Additionally, an actually-enjoyable meal makes the whole flight experience less tiresome and stressful. When we’re fed, watered, and content, we’re not counting down the minutes 'til landing or getting “hangry” mid-air. We arrive at our destination feeling pleasantly satisfied. This matters a lot on long-haul international routes where a quality meal service can make all the difference. Singapore Airlines, for example, has built its reputation around exceptional service, including its dining. Travelers seek out this “Singapore Airlines experience”, which has tremendous value as a brand differentiator.
Pre-booking gourmet cuisine also provides additional revenue. Singapore Airlines sells premium dishes in advance through “Book the Cook”, with prices up to $50 per meal. For a business class cabin with 40 seats on a 787 Dreamliner, that could mean an extra $2,000 per flight. While paid enhancements like premium booze, special meals, or upgraded amenity kits pad profit margins too.
When global culinary influencer Anthony Bourdain chose ultra-luxe carrier Emirates for his San Francisco to Dubai trip, it was largely due to the dining. He knew their A380 onboard lounge served high-quality charcuterie, cheese flights and Dom Pérignon champagne. For Emirates, this endorsement was worth far more than the cost of any individual meal. Having a “celebrity chef stamp of approval” generates buzz and makes their inflight dining experience feel exclusive.
In-Flight Dining Gets an Upgrade: Why Paying for Quality Airline Food is Worth It - First Class Dining: A Taste of Luxury 30,000 Feet Up
For those lucky few flying in first class, inflight dining reaches spectacular new heights. While even business class menus have improved dramatically, first class cabins offer an unparalleled culinary experience that's every bit as refined as an upscale restaurant on the ground.
On many leading international airlines, courses arrive tableside, plated to order by white-gloved attendants. Dishes are crafted from premium ingredients like wagyu beef, Alaskan king crab, black truffles and Iranian caviar. Presentation rivals what you'd find in Michelin-starred establishments.
Emirates' signature caviar service sees an attendant roll a trolley through the cabin laden with an elaborate caviar set-up and garnishes like egg yolk cream and traditional condiments. After carefully explaining the selection, passengers' plates are prepared individually according to their preference. Spooning on that first taste of silky Oscietra caviar as you're whisked along at 500mph is an incredible experience.
Singapore Airlines also pampers passengers with stylish table settings, Riedel glassware and fabulously indulgent dishes like seared prawns with kaffir lime or pan-fried Hokkaido scallops in beurre blanc sauce. Multi-course tasting menus allow you to fully immerse yourself in the cuisine.
Not only is the food sublime, the intimate seating creates a real sense of occasion. On many aircraft, first class is in a separate cabin with swivel chairs and tables. Some airlines have introduced double suites with seats that convert into a shared dining space - making for a cozy fine dining experience.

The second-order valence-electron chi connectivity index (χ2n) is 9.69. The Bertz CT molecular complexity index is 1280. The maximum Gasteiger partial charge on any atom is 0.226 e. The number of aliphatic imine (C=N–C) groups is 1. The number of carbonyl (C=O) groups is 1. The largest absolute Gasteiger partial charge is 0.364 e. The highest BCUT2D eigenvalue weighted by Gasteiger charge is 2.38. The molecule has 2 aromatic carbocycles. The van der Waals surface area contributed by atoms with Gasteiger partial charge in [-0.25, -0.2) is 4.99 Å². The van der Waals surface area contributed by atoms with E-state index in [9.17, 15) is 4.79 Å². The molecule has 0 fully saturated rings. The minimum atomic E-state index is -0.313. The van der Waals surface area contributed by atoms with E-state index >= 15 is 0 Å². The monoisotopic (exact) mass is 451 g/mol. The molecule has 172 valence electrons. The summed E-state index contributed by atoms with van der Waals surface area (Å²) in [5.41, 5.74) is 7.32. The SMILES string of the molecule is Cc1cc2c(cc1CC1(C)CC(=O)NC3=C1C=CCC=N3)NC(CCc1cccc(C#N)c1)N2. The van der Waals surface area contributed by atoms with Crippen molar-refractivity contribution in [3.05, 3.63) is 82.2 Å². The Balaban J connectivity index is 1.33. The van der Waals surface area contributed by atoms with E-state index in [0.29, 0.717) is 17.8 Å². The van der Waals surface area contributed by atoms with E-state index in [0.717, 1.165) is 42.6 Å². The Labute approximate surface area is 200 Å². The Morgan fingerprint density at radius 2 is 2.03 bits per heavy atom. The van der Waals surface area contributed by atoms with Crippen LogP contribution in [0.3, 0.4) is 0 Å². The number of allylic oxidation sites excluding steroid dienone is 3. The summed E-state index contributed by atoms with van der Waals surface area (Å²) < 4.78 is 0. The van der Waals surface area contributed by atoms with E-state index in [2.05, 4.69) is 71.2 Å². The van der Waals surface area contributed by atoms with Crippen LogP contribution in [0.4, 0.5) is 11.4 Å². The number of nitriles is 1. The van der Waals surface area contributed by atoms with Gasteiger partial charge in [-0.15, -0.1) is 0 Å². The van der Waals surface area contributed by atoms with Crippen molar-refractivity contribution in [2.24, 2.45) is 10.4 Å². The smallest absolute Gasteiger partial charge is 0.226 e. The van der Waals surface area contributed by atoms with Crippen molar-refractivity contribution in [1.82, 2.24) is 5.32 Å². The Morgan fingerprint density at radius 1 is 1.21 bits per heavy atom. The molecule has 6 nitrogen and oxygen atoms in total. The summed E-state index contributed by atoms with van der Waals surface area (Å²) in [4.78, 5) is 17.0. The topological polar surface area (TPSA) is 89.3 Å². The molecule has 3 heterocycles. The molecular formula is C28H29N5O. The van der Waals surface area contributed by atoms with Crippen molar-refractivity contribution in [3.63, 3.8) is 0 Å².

In-Flight Dining Gets an Upgrade: Why Paying for Quality Airline Food is Worth It - Enhanced Menus in Economy: More Than Just a Bag of Peanuts
Gone are the days when economy class flyers could expect little more than a packet of pretzels and a soda. Airlines are now enhancing their economy meal service with greater variety, better quality, and more choices. For budget-conscious travelers, this is an exciting development.
While premium cabins cater to the champagne wishes and caviar dreams of the jet set, economy travelers have more modest needs. Yet even coach passengers appreciate a little taste of luxury—a welcome break from tiny seats and plastic trays. A decent meal makes long flights far more bearable.
Recognizing this, many leading carriers now offer upgraded menus in coach on long-haul routes. Fare categories like “Economy Plus” often include complimentary meals, premium beer and wine, and increased meal choices. Qantas, Air New Zealand and Singapore Airlines now provide meals to economy passengers on flights over 3-4 hours.
Singapore Airlines’ regional economy menu features chicken biryani, nasi lemak or laksa, representing Singapore’s diverse cuisines. Scandinavian Airlines sources over 80% of its economy meals from Scandinavian producers, serving authentic Nordic specialties like gravlax salmon and Swedish meatballs even in coach.
Pre-ordering is another new development, allowing economy travelers to book gourmet dishes 24 hours before departure. While pre-paid meals used to be the preserve of first and business class, now economy passengers on select ANA, Qantas and Air New Zealand flights can indulge too. Qantas’s “Neil Perry’s Signature Menu” offers grilled beef fillet with kipfler potatoes and broccolini for under $25.